The Russian subsidiary of Dutch telecom operator Veon expects its business in the country, which is biggest market, to slow in coming quarters as the Russian economy is struggling to gain momentum, Financial One reported.
According to the head of the group’s Russian business, Veon’s cashflow would be hurt as it would have to invest in preparation for a new Russian data storage law.
The Dutch-based company operates in Russia, Pakistan, Ukraine, Uzbekistan, and Algeria. It reported a wider loss last week for the first quarter but said core operations in Russia had improved.
VasylLatsanych, CEO of the Russian business, told Reuters that pickup was likely to be short-lived.
“The first quarter turned out to be very good… This was due to a number of factors, including one-offs,” Latsanychsaid at the St Petersburg International Economic Forum.
“We would like to let (the market) know that the growth pace of the first quarter should not be expected in the coming quarters because there are no particular economic preconditions for it.”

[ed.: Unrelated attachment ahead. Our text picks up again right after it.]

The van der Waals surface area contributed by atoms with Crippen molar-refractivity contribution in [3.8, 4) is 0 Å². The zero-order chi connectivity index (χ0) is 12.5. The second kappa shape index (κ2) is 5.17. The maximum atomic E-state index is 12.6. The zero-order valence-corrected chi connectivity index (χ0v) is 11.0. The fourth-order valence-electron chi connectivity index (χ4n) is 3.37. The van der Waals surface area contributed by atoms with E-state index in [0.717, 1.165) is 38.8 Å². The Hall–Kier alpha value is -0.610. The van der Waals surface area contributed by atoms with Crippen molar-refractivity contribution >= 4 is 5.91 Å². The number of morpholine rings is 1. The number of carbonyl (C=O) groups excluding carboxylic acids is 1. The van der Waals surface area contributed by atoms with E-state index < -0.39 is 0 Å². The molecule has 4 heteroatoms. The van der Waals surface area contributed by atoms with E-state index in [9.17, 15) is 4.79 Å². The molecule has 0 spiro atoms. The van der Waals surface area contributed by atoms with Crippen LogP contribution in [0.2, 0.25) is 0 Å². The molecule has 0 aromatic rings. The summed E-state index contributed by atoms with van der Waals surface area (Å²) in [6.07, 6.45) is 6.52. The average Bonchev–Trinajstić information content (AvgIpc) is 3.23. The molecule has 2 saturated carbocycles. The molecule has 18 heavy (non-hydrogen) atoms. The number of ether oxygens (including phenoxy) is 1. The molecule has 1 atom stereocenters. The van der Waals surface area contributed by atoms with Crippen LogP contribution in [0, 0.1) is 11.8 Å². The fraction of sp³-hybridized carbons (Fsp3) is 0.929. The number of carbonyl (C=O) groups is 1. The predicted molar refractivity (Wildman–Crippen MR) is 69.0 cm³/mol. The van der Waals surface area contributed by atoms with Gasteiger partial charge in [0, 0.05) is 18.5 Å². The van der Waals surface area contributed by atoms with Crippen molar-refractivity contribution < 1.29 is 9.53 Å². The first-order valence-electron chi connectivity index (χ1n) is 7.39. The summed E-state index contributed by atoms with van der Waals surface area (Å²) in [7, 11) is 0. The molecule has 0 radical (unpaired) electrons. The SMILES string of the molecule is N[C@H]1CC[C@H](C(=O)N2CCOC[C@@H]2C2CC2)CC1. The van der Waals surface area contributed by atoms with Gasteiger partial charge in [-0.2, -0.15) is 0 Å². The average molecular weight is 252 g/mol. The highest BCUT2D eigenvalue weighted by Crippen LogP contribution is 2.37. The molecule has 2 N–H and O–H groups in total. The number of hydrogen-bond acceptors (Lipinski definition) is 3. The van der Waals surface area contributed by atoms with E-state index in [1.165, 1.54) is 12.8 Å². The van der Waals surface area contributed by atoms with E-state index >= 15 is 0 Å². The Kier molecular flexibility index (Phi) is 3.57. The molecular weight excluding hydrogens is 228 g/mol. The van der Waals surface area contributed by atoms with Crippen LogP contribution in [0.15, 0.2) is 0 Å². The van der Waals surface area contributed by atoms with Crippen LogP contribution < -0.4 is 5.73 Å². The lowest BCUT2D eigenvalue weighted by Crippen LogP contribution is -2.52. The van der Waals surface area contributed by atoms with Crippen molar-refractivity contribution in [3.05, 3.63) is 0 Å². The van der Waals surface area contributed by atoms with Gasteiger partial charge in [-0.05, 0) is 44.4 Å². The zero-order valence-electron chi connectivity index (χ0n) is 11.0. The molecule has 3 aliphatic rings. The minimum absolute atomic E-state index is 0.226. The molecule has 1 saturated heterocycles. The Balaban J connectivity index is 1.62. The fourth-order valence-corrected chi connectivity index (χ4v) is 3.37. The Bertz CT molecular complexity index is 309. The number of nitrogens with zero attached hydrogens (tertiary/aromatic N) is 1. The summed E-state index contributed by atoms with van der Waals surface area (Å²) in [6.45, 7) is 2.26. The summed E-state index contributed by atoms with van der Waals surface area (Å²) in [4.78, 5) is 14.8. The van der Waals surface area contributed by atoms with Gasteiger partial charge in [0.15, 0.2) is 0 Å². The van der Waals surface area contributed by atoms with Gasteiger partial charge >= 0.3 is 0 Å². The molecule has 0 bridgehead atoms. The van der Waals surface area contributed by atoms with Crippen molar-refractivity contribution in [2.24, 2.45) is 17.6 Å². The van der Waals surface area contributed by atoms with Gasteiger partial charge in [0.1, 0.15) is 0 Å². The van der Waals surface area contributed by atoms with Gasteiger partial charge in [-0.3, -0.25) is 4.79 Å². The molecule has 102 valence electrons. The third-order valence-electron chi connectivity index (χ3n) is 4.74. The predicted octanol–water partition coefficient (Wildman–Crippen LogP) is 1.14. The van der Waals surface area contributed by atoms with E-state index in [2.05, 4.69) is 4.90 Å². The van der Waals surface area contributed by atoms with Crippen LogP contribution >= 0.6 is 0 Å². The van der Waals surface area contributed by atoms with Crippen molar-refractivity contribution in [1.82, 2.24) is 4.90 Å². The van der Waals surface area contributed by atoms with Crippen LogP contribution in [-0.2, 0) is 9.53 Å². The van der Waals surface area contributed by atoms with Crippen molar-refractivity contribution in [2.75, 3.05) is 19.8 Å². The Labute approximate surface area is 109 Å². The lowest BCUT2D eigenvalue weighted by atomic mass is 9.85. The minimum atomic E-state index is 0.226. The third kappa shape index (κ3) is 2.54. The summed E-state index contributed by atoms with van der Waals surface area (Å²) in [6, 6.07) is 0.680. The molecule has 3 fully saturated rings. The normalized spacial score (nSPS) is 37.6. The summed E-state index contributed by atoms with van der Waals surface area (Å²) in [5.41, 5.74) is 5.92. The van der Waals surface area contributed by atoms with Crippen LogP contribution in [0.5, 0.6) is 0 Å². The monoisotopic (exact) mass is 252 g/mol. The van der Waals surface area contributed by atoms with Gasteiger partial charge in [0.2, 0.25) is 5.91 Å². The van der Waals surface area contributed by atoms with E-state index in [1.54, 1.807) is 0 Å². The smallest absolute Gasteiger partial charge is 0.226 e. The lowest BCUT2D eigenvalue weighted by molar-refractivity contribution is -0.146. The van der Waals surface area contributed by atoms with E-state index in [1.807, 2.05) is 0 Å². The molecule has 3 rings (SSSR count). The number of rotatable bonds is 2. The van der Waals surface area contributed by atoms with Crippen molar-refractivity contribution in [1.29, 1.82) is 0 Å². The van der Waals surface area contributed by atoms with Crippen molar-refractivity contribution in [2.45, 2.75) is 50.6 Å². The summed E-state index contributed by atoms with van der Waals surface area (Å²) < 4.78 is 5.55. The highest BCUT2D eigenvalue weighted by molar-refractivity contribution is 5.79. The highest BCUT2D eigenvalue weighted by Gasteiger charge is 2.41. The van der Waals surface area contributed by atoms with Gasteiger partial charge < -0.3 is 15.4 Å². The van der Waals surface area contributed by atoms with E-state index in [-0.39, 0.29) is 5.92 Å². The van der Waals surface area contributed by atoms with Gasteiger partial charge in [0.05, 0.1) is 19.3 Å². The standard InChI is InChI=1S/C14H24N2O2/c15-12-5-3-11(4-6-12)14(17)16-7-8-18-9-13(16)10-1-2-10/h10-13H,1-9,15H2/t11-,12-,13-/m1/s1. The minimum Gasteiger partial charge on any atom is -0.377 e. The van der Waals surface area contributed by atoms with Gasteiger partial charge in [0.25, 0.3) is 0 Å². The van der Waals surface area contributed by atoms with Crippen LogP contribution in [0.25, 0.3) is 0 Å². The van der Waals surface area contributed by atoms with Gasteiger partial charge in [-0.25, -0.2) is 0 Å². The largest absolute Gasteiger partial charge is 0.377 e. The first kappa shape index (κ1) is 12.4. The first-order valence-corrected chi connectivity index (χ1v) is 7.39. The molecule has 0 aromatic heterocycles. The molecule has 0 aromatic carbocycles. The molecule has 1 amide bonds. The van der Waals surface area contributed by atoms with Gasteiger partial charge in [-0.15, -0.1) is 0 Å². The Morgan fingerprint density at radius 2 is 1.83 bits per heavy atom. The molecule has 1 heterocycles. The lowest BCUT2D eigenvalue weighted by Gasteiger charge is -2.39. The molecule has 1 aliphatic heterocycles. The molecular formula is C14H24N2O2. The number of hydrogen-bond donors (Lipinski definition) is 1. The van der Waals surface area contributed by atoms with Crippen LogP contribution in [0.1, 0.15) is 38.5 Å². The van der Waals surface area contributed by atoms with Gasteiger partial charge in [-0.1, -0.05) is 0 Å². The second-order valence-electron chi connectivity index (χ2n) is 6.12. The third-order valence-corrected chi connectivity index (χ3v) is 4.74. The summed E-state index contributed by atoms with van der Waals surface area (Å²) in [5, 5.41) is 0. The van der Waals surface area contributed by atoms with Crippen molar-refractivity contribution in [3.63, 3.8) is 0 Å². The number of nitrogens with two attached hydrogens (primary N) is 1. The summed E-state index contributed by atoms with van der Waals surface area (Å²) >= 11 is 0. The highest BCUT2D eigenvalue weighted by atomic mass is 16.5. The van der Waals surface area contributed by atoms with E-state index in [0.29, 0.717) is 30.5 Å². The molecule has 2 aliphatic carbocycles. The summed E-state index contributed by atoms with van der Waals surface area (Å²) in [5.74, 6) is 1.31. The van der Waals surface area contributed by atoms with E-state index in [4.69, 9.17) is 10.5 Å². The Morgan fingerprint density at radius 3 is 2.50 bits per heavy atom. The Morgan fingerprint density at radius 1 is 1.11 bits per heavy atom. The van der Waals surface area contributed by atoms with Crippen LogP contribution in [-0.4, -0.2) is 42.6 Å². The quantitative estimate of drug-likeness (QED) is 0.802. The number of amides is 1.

Officials expect Russia’s economy to grow by up to 2 percent this year but it only expanded by 1.3 percent from a year earlier in January-March.
“In the first quarter, the economy did not expand as we did – this means that we could find new sources of growth… But we may fail to find them in the second or third quarters,” he said.
Latsanych previously worked as vice president for strategy and marketing at MTS , Russia’s top mobile phone operator.
A new law will come into effect on Oct. 1 requiring telecoms operators in Russia to store user communications data for up to six months, part of broader counter-terrorism legislation aimed at bolstering state security.
For telecom groups, that means extra spending on hardware, which Veon had preliminarily estimated at 45 billion roubles ($725 million) for the next five years, of which 6 billion in 2018.
Latsanych said the lion’s share of the company’s investments related to the legislation would fall in 2019.
“The law is a “black swan”. Its implementation will force us to invest more than we planned and more than last year,” Latsanych said.